September 11, 2015

Reflections on How to Choose Your Best Examples for ACCME Chapter on Educational Activities (C2-7)

Judy M. Sweetnam

By: Judy M. Sweetnam, M.Ed., CHCP

Over the years, I have listened to clients struggle over the decision about which of their activities should be discussed in their examples for C2-7. Regardless of whether they have thousands of examples or a few dozen, the discussion always seems to go something like this:


We want to put our best foot forward … We want to use our best examples … We had tremendous responses for this particular activity. Let’s use this one … We received lots of commercial support for that one … We had hundreds/thousands of attendees at this one! We should use it.


In all cases, of course, they are trying to make the best selection for their two or three examples for C2-7.


The ACCME guide asks providers to ‘tell their story’ and so they should. But like any good author, some of the initial questions should be: Who is my reader? What are they looking for in my examples?


Launching off with your ‘best’ as described above doesn’t always answer those two questions. Often it isn’t until two-thirds of the way through writing the first or second example when writers throw up their hands up in the air and start over with another example. This is often because while they realize that maybe the format was great, their documentation of the resolution process wasn’t up-to-par; or, they realize that their compliance with the SCS was stellar, but their underlying educational needs documentation was weak.


So with the above considerations as context, the following thoughts represent a few ideas to avoid these frustrations:


1. Start with the criteria and follow the ACCME guide exactly. This seems obvious but it isn’t. Before your fingers hit the keyboard, think about your examples from the specific guidelines laid out in: C2-A (gaps), C2-B (underlying causes), C3, C5, C7 and the applicable SCS. That is it – nothing else (click here to link to ACCME guide to reaccreditation) or click on QR Code #1 below, left.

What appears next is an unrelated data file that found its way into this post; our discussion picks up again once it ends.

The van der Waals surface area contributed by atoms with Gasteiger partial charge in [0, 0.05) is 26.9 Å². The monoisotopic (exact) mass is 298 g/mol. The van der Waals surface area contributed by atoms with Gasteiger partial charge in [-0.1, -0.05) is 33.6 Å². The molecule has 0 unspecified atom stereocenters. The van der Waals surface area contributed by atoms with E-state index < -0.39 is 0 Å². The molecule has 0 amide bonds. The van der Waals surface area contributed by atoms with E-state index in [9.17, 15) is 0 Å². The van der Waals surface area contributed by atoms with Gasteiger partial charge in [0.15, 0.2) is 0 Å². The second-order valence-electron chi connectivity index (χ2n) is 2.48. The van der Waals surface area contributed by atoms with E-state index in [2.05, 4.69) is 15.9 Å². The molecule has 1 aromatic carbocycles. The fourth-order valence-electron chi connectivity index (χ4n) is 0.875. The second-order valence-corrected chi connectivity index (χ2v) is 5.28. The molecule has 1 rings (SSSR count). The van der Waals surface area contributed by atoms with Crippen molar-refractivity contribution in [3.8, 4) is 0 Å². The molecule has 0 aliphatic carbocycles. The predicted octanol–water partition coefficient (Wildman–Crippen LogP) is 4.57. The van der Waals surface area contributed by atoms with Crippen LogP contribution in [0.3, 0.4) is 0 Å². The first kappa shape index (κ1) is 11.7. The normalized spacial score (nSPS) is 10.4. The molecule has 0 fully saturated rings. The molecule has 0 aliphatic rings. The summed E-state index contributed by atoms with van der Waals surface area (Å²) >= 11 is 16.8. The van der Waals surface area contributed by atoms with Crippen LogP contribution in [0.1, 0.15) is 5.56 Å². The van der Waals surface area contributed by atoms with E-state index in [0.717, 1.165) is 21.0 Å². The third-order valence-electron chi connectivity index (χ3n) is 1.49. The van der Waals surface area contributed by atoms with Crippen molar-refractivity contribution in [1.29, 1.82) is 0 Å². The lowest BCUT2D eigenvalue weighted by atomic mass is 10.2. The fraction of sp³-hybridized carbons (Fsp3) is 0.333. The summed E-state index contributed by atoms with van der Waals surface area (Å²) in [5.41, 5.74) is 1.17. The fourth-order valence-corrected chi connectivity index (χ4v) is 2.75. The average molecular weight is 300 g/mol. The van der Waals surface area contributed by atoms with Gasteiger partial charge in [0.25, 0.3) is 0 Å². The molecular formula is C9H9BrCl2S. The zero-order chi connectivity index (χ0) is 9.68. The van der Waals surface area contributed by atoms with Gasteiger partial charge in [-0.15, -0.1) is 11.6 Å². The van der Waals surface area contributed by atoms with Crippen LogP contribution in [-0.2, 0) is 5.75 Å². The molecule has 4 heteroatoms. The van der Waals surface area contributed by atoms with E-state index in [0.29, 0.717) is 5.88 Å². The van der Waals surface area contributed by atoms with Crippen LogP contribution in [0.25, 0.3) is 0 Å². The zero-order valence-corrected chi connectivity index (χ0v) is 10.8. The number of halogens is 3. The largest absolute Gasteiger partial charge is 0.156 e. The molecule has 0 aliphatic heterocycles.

2. Review the criteria that the surveyors are asked to complete when they review your self – study. Start with the end in mind and ‘teach to the test.’ This is a mantra that I heard many fellow teachers remark upon as they faced standardized testing for their students, and I think that it is highly relevant here (click here to link to the ACCME surveyor report form) or click on QR Code #2 below, right.


3. There are no ‘extra’ marks for an in depth discussion about collaboration or sterling evaluation outcomes. There is an opportunity to talk about those criteria in C11-13 and C16-22; it just isn’t necessary in this chapter.


4. Think carefully about what is required for the SCS. Importantly, can you clearly address and provide evidence of disclosure received in a timely manner for everyone that affected the content of the activity (planners, reviewers, faculty, editors, and staff if appropriate)? Second, can you demonstrate that the information collected is relevant? Third, can you demonstrate that relevant conflicts of interest were resolved? Finally, can you demonstrate that all relevant financial relationships were disclosed to learners? In addition, can you demonstrate how you ensured that your activity was developed free of the influence of any commercial interest? Each of those elements is important and required for compliance.


5. If you receive commercial support for your overall CME Program, consider selecting a commercially supported activity as one of your examples. If you have both enduring and live activities, then choose one enduring and one live. Do you have both direct and joint providerships, then choose one of each. The aim here is to avoid, as much as possible, a repetition of the process for each example. That being said, stick to the yardstick and focus your description on exactly what the ACCME guide asks of you.


6. Consider starting each of your examples with an overview of the activity in order to give your reader an idea of the genesis of the activity and a brief description of the scope of the activity. All of this introductory information provides the reader a ‘fly-leaf’ orientation before digging into the criteria.


7. If you are suffering from a serious writer’s block, consider picking your favourite criterion, or one that you are most familiar with, and write it first. Then move throughout the criteria and build the chapter as you continue writing.

There is no question that C2-7 is a big chapter with lots of criteria and their documentation including the SCS. But using a few of the tactics and techniques outlined above will go a long way toward avoiding false starts, allows a more efficient use of precious time, and provides straight-forward evidence of compliance.


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